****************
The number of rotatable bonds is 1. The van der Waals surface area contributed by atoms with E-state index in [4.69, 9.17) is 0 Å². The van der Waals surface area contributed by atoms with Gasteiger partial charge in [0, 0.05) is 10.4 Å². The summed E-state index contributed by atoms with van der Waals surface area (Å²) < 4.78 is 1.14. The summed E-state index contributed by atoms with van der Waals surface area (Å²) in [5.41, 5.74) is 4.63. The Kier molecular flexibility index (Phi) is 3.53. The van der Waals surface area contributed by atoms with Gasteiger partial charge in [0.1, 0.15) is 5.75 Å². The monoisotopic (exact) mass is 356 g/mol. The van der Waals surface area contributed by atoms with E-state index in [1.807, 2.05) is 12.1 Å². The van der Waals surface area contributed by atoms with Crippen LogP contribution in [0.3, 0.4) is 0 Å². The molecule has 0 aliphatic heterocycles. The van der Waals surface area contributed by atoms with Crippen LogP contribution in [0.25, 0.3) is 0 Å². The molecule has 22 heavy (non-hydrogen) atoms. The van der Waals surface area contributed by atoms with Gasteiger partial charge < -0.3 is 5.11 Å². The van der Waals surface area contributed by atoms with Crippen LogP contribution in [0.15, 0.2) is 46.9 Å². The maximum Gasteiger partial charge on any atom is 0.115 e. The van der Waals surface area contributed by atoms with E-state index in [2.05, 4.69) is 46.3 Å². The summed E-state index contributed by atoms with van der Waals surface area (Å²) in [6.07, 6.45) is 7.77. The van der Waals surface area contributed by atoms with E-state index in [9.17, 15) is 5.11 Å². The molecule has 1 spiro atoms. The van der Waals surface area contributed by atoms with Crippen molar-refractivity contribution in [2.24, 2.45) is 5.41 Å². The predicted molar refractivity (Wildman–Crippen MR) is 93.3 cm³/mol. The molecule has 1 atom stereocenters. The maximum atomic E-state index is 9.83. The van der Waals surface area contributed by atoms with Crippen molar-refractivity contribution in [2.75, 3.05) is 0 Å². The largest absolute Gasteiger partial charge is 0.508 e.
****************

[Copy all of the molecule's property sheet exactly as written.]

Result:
The number of rotatable bonds is 1. The van der Waals surface area contributed by atoms with E-state index in [4.69, 9.17) is 0 Å². The van der Waals surface area contributed by atoms with Gasteiger partial charge in [0, 0.05) is 10.4 Å². The summed E-state index contributed by atoms with van der Waals surface area (Å²) < 4.78 is 1.14. The summed E-state index contributed by atoms with van der Waals surface area (Å²) in [5.41, 5.74) is 4.63. The Kier molecular flexibility index (Phi) is 3.53. The van der Waals surface area contributed by atoms with Gasteiger partial charge in [0.1, 0.15) is 5.75 Å². The monoisotopic (exact) mass is 356 g/mol. The van der Waals surface area contributed by atoms with E-state index in [1.807, 2.05) is 12.1 Å². The van der Waals surface area contributed by atoms with Crippen LogP contribution in [0.3, 0.4) is 0 Å². The molecule has 0 aliphatic heterocycles. The van der Waals surface area contributed by atoms with Crippen LogP contribution in [0.25, 0.3) is 0 Å². The molecule has 22 heavy (non-hydrogen) atoms. The van der Waals surface area contributed by atoms with Gasteiger partial charge < -0.3 is 5.11 Å². The van der Waals surface area contributed by atoms with Crippen LogP contribution in [0.15, 0.2) is 46.9 Å². The maximum Gasteiger partial charge on any atom is 0.115 e. The van der Waals surface area contributed by atoms with E-state index in [2.05, 4.69) is 46.3 Å². The summed E-state index contributed by atoms with van der Waals surface area (Å²) in [6.07, 6.45) is 7.77. The van der Waals surface area contributed by atoms with E-state index in [9.17, 15) is 5.11 Å². The molecule has 1 spiro atoms. The van der Waals surface area contributed by atoms with Crippen molar-refractivity contribution in [2.24, 2.45) is 5.41 Å². The predicted molar refractivity (Wildman–Crippen MR) is 93.3 cm³/mol. The molecule has 1 atom stereocenters. The maximum atomic E-state index is 9.83. The van der Waals surface area contributed by atoms with Crippen molar-refractivity contribution in [2.75, 3.05) is 0 Å². The largest absolute Gasteiger partial charge is 0.508 e.